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Old 01-24-2008, 04:52 PM   #42
Dan Hollingsworth
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Re: Avoiding shoulder injuries, and fixing them - What's the best course of action?

There are plenty of anecdotal reports of ultrasound, e-stim and the plethora of other modalities that are utilized by physical therapists, occupational therapists and now chiropractors are helpful. However, when these modalities are truly put to the test in double-blind, randomized, controlled clinical studies, they just don't cut it. Plain and simple. Several studies have been done and essentially all of the well done studies have come up with the same conclusion, these are not efficacious modalities. They have also been meta-analyses (the gold standard of clinical research) that have come up with the same conclusions.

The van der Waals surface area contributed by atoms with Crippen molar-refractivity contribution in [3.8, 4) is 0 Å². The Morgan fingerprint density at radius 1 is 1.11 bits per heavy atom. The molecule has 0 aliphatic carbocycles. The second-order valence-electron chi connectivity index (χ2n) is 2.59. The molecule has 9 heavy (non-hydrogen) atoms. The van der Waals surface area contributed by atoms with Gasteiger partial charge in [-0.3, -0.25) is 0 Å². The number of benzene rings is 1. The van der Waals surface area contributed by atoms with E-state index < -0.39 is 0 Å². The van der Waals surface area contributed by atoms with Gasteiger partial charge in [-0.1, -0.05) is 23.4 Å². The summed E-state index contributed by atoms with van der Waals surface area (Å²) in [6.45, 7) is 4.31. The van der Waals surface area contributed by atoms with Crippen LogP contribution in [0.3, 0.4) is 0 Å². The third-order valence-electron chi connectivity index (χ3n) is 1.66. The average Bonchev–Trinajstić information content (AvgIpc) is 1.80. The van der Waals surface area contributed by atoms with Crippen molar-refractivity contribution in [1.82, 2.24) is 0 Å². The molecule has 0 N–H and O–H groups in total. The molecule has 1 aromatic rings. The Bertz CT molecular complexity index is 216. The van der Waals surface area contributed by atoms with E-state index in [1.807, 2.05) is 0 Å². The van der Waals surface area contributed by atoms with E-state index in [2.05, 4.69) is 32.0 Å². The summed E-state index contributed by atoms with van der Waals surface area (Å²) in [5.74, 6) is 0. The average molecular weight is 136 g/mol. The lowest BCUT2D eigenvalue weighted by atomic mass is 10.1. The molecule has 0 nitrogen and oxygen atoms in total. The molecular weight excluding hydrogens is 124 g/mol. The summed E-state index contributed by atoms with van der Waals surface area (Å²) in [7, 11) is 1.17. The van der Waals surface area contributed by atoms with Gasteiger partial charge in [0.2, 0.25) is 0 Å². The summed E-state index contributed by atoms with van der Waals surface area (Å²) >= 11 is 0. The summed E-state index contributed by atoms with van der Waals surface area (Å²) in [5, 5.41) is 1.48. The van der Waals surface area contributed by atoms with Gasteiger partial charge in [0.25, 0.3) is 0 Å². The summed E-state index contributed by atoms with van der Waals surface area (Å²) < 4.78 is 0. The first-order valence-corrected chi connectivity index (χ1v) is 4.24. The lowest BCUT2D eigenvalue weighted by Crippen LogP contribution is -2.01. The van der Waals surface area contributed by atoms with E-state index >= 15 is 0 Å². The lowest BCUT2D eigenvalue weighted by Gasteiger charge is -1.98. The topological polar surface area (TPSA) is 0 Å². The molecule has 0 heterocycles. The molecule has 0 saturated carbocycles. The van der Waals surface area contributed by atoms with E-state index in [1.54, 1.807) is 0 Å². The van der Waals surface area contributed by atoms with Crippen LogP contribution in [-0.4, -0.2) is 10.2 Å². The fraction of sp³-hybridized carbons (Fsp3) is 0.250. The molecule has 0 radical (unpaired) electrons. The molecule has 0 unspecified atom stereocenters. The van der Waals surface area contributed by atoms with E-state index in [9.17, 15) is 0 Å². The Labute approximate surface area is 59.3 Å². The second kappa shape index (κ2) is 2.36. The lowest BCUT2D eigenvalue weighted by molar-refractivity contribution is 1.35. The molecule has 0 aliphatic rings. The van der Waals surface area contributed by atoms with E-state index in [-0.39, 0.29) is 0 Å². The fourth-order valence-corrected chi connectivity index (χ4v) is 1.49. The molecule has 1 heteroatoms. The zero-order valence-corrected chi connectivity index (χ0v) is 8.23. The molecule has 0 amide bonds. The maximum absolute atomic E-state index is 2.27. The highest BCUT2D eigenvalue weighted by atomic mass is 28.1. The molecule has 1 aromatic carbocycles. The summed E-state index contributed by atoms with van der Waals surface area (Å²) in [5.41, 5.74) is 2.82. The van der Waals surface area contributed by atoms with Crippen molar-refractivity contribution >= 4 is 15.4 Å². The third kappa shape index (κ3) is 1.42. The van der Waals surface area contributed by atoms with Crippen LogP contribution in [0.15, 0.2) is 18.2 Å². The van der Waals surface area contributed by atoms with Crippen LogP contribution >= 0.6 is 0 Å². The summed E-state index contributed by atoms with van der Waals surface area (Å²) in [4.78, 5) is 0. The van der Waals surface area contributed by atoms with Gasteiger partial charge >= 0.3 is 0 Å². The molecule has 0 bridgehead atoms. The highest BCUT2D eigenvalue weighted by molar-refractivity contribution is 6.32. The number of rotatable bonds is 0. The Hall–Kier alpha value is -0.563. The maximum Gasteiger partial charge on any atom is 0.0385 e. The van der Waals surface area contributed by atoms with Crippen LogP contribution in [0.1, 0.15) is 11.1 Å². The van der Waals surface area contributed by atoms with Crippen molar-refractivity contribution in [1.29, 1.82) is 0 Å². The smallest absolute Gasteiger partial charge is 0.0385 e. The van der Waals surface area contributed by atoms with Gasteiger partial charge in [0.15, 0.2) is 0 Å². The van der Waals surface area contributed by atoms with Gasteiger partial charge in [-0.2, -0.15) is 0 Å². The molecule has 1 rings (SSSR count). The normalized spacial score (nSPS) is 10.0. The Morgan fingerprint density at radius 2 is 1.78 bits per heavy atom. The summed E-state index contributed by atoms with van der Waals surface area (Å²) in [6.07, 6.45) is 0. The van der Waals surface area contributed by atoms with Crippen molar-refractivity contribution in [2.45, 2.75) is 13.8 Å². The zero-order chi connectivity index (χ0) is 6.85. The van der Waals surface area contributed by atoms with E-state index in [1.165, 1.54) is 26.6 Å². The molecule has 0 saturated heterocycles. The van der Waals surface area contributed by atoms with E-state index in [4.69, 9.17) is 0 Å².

Now, am I saying that after your ultrasound or e-stim treatment that you did not feel better? No, like I said plenty of people report that it "helps" them. The placebo effect is a real effect. As a physical therapist if a patient comes to me and says "I had this problem a few years ago and the only thing that helped was ultrasound." Well, guess what, they're likely going to get ultrasound, in addition to a lot of education and therapeutic exercises to hopefully provide them long-term benefit.

If you would like references to the studies I can get them for you.
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Old 01-24-2008, 04:59 PM   #43
Dan Hollingsworth